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  • Author: Daniel Wahl
  • Publication Date: 03-2013
  • Content Type: Journal Article
  • Journal: The Objective Standard
  • Institution: The Objective Standard
  • Abstract: A few years ago, on an assignment for a magazine, Daniel Coyle started visiting what he calls talent hotbeds, or "tiny places that produce large numbers of world-class performers in sports, art, music, business, math, and other disciplines".
  • Author: Joseph Kellard
  • Publication Date: 03-2013
  • Content Type: Journal Article
  • Journal: The Objective Standard
  • Institution: The Objective Standard
  • Abstract: “[E]ach person shall remain free, especially in his religion, and . . . no one shall be persecuted or investigated because of their religion” (p. 96). Those words evoke America's revolutionary era, but they were penned two centuries earlier. They are part of the Dutch de facto constitution, the Union of Utrecht, drafted in 1579 after thousands of Dutchmen had suffered religious persecution by the Spanish in the form of torture and death. To Russell Shorto, a writer for The New York Times Magazine, these words speak directly to the “tolerance” embodied by the 17th-century Dutch Republic and its colonies, particularly the island colony of Manhattan, or New Amsterdam, after English explorer Henry Hudson claimed the land for the Netherlands in 1609.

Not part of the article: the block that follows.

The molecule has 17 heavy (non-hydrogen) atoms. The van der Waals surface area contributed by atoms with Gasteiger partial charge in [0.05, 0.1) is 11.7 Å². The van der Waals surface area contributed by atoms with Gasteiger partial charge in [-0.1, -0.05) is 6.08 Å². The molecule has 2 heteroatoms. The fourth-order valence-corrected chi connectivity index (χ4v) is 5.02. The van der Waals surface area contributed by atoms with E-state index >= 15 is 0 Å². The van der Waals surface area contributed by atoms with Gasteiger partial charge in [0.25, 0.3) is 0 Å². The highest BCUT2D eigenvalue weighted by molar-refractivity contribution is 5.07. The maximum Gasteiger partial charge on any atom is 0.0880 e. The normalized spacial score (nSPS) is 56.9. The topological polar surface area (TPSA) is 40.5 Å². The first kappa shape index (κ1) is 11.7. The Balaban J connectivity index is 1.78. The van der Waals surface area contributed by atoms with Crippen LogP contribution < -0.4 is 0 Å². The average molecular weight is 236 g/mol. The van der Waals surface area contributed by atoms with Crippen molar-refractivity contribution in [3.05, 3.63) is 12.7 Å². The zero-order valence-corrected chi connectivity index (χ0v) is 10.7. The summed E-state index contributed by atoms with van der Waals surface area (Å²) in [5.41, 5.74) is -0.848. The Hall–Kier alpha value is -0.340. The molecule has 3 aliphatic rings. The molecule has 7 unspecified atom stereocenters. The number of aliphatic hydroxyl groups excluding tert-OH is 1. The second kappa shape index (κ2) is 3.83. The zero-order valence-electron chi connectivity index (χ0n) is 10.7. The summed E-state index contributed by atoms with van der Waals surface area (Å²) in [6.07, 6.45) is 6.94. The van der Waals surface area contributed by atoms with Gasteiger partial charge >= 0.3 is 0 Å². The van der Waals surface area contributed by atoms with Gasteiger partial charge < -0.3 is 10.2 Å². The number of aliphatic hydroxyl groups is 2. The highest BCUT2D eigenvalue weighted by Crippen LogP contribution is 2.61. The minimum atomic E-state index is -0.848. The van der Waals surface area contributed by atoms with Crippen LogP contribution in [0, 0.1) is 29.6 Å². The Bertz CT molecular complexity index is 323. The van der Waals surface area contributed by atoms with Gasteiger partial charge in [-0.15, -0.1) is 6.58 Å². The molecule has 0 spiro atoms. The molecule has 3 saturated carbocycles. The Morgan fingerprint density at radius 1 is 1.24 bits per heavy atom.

• Political Geography: New York, America, Spain, Netherlands, Island, Dutch
  • Author: Craig Biddle
  • Publication Date: 03-2013
  • Content Type: Journal Article
  • Journal: The Objective Standard
  • Institution: The Objective Standard
  • Abstract: Welcome to the Spring 2013 issue of The Objective Standard.
  • Topic: Economics, Government, Financial Crisis
  • Political Geography: United States
  • Publication Date: 03-2013
  • Content Type: Journal Article
  • Journal: The Objective Standard
  • Institution: The Objective Standard
  • Abstract: I want to thank C. Bradley Thompson for his excellent (and disturbing) article on government "education" ["The New Abolitionism: Why Education Emancipation is the Moral Imperative of our Time," TOS, Winter 2012-13]. Among the many disturbing facts Dr. Thompson reports, one that affected me personally concerns homeschooling in California. I have done (and continue to do) some homeschooling for local California families and was disturbed to learn that what I do was ruled illegal by some judge named Croskey. I was relieved to find by the end of the paragraph that Croskey (partially) reversed his ruling. What an abhorrent man and system! I, too, am an abolitionist.
  • Topic: Education, Government, Law
  • Political Geography: California
  • Author: John Kelsay
  • Publication Date: 02-2013
  • Content Type: Journal Article
  • Journal: Ethics International Affairs Journal
  • Institution: Carnegie Council